More briefly, the figure may be defined as a polyhedron with two parallel faces containing all the vertices.
The mensuration of the cube, and its relations to other geometrical solids are treated in the article Polyhedron; in the same article are treated the Archimedean solids, the truncated and snubcube; reference should be made to the article Crystallography for its significance as a crystal form.
Octahedra having triangular faces other than equilateral occur as crystal forms. See Polyhedron and Crystallography.
As regards the former figure this is evident at once; viz, the polyhedron consists of two pyramids with vertices represented by 0, 0, and a common base whose perimeter is represented by the forcepolygon (only one of these is shown in fig.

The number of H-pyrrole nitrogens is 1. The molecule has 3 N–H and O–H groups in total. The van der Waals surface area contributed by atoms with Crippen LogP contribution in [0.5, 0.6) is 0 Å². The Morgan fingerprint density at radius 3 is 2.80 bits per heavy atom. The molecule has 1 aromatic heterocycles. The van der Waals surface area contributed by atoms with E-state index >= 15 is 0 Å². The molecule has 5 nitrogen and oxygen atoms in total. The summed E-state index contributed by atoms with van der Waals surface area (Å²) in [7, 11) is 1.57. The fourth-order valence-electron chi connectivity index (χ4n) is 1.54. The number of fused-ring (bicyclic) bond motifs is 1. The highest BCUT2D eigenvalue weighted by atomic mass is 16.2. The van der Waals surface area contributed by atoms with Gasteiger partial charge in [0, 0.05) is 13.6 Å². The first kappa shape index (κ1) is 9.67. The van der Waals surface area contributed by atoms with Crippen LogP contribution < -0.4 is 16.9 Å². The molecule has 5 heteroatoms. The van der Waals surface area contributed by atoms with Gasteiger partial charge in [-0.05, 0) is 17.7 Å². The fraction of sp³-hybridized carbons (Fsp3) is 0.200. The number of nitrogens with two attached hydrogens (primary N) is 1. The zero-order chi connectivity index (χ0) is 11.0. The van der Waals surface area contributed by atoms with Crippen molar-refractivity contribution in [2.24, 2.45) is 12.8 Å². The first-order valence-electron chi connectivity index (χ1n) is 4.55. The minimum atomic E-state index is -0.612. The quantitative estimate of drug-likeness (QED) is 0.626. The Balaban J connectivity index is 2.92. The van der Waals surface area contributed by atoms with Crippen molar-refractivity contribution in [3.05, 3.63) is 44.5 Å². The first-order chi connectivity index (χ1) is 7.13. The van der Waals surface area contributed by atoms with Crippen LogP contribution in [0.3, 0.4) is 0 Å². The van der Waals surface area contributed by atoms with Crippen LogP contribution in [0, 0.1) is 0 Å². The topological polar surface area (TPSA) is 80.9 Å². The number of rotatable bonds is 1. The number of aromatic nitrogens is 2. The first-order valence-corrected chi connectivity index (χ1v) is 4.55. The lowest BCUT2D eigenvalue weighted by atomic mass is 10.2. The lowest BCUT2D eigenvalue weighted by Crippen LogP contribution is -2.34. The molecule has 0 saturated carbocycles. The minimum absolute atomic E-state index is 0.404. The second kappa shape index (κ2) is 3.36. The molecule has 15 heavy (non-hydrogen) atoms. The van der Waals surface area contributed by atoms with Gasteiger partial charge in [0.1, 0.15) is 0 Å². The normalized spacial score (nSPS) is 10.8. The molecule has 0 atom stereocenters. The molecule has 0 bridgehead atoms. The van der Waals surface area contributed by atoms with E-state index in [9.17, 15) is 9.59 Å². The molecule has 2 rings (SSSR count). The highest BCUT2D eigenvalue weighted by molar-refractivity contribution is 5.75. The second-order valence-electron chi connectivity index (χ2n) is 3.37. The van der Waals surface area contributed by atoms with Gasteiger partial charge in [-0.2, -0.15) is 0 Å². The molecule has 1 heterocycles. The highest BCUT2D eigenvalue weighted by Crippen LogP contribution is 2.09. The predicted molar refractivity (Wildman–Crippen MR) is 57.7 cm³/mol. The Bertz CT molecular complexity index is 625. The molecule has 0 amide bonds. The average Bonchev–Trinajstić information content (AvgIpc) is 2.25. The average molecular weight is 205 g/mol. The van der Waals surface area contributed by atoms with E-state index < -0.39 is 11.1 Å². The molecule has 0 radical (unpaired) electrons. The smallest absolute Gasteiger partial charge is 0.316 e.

The points thus obtained are evidently the vertices of a polyhedron with plane faces.
Take the pole of each face of such a polyhedron with respect to a paraboloid of revolution, these poles will be the vertices of a second polyhedron whose edges are the conjugate lines of those of the former.
If we take any polyhedron with plane faces, the null-planes of its vertices with respect to a given wrench will form another polyhedron, and the edges of the latter will be conjugate (in the above sense) to those of the former.